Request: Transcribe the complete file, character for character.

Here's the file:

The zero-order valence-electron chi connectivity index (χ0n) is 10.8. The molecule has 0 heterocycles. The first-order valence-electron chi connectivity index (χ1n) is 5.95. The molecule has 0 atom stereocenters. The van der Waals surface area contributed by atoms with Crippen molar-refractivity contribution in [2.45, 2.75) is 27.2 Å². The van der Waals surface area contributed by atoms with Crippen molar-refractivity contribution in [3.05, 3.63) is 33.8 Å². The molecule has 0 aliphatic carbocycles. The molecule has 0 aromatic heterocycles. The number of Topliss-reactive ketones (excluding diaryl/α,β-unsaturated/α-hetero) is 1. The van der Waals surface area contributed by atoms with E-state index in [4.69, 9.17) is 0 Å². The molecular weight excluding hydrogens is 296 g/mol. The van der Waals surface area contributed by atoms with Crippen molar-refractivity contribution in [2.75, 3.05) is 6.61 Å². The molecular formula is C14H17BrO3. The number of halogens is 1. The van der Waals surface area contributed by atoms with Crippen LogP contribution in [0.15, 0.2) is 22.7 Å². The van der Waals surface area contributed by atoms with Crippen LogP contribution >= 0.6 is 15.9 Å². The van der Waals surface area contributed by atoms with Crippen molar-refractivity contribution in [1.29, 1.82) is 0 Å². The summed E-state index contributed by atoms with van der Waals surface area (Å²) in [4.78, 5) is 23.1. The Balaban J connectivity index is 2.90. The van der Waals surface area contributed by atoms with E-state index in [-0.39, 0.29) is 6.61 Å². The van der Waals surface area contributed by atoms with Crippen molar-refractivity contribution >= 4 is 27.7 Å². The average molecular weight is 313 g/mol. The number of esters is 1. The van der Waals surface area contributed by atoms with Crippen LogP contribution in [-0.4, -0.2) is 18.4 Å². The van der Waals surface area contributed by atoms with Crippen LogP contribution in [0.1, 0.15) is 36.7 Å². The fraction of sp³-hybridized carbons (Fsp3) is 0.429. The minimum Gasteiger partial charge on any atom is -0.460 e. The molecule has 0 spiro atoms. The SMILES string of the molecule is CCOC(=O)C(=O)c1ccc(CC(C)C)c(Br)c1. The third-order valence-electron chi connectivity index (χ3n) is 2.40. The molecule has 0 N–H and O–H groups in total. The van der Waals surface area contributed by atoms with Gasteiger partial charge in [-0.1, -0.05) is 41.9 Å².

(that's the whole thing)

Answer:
The zero-order valence-electron chi connectivity index (χ0n) is 10.8. The molecule has 0 heterocycles. The first-order valence-electron chi connectivity index (χ1n) is 5.95. The molecule has 0 atom stereocenters. The van der Waals surface area contributed by atoms with Crippen molar-refractivity contribution in [2.45, 2.75) is 27.2 Å². The van der Waals surface area contributed by atoms with Crippen molar-refractivity contribution in [3.05, 3.63) is 33.8 Å². The molecule has 0 aliphatic carbocycles. The molecule has 0 aromatic heterocycles. The number of Topliss-reactive ketones (excluding diaryl/α,β-unsaturated/α-hetero) is 1. The van der Waals surface area contributed by atoms with E-state index in [4.69, 9.17) is 0 Å². The molecular weight excluding hydrogens is 296 g/mol. The van der Waals surface area contributed by atoms with Crippen molar-refractivity contribution in [2.75, 3.05) is 6.61 Å². The molecular formula is C14H17BrO3. The number of halogens is 1. The van der Waals surface area contributed by atoms with Crippen LogP contribution in [0.15, 0.2) is 22.7 Å². The van der Waals surface area contributed by atoms with Crippen LogP contribution >= 0.6 is 15.9 Å². The van der Waals surface area contributed by atoms with Crippen molar-refractivity contribution in [1.29, 1.82) is 0 Å². The summed E-state index contributed by atoms with van der Waals surface area (Å²) in [4.78, 5) is 23.1. The Balaban J connectivity index is 2.90. The van der Waals surface area contributed by atoms with E-state index in [-0.39, 0.29) is 6.61 Å². The van der Waals surface area contributed by atoms with Crippen molar-refractivity contribution >= 4 is 27.7 Å². The average molecular weight is 313 g/mol. The number of esters is 1. The van der Waals surface area contributed by atoms with Crippen LogP contribution in [-0.4, -0.2) is 18.4 Å². The van der Waals surface area contributed by atoms with Crippen LogP contribution in [0.1, 0.15) is 36.7 Å². The fraction of sp³-hybridized carbons (Fsp3) is 0.429. The minimum Gasteiger partial charge on any atom is -0.460 e. The molecule has 0 spiro atoms. The SMILES string of the molecule is CCOC(=O)C(=O)c1ccc(CC(C)C)c(Br)c1. The third-order valence-electron chi connectivity index (χ3n) is 2.40. The molecule has 0 N–H and O–H groups in total. The van der Waals surface area contributed by atoms with Gasteiger partial charge in [-0.1, -0.05) is 41.9 Å².